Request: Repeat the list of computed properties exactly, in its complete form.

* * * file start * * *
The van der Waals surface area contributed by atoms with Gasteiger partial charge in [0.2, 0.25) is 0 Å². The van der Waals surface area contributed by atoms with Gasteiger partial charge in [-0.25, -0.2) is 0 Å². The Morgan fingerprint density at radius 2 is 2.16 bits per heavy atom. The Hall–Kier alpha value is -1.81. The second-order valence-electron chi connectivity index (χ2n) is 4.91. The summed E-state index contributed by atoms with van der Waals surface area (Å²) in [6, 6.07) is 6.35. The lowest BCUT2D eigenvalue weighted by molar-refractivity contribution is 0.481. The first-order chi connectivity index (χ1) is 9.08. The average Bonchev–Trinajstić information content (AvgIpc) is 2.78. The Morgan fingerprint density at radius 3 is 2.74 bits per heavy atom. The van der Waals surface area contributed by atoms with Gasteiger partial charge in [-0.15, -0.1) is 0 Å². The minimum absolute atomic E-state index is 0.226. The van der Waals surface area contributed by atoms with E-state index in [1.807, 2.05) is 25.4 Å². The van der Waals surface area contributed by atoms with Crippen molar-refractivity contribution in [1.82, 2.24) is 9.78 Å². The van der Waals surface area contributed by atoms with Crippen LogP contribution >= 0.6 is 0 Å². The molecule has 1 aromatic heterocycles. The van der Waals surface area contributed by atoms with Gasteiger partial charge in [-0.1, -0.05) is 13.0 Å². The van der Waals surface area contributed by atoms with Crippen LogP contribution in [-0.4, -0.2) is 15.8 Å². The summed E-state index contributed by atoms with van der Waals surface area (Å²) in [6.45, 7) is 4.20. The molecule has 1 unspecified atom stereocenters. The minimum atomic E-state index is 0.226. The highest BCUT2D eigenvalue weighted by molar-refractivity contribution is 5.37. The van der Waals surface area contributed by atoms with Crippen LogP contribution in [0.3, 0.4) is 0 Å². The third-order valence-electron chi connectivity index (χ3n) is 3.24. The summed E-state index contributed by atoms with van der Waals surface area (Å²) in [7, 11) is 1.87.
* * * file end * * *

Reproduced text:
The van der Waals surface area contributed by atoms with Gasteiger partial charge in [0.2, 0.25) is 0 Å². The van der Waals surface area contributed by atoms with Gasteiger partial charge in [-0.25, -0.2) is 0 Å². The Morgan fingerprint density at radius 2 is 2.16 bits per heavy atom. The Hall–Kier alpha value is -1.81. The second-order valence-electron chi connectivity index (χ2n) is 4.91. The summed E-state index contributed by atoms with van der Waals surface area (Å²) in [6, 6.07) is 6.35. The lowest BCUT2D eigenvalue weighted by molar-refractivity contribution is 0.481. The first-order chi connectivity index (χ1) is 9.08. The average Bonchev–Trinajstić information content (AvgIpc) is 2.78. The Morgan fingerprint density at radius 3 is 2.74 bits per heavy atom. The van der Waals surface area contributed by atoms with Gasteiger partial charge in [-0.15, -0.1) is 0 Å². The minimum absolute atomic E-state index is 0.226. The van der Waals surface area contributed by atoms with E-state index in [1.807, 2.05) is 25.4 Å². The van der Waals surface area contributed by atoms with Crippen molar-refractivity contribution in [1.82, 2.24) is 9.78 Å². The van der Waals surface area contributed by atoms with Crippen LogP contribution >= 0.6 is 0 Å². The molecule has 1 aromatic heterocycles. The van der Waals surface area contributed by atoms with Gasteiger partial charge in [-0.1, -0.05) is 13.0 Å². The van der Waals surface area contributed by atoms with Crippen LogP contribution in [-0.4, -0.2) is 15.8 Å². The summed E-state index contributed by atoms with van der Waals surface area (Å²) in [6.45, 7) is 4.20. The molecule has 1 unspecified atom stereocenters. The minimum atomic E-state index is 0.226. The highest BCUT2D eigenvalue weighted by molar-refractivity contribution is 5.37. The van der Waals surface area contributed by atoms with Crippen LogP contribution in [0.3, 0.4) is 0 Å². The third-order valence-electron chi connectivity index (χ3n) is 3.24. The summed E-state index contributed by atoms with van der Waals surface area (Å²) in [7, 11) is 1.87.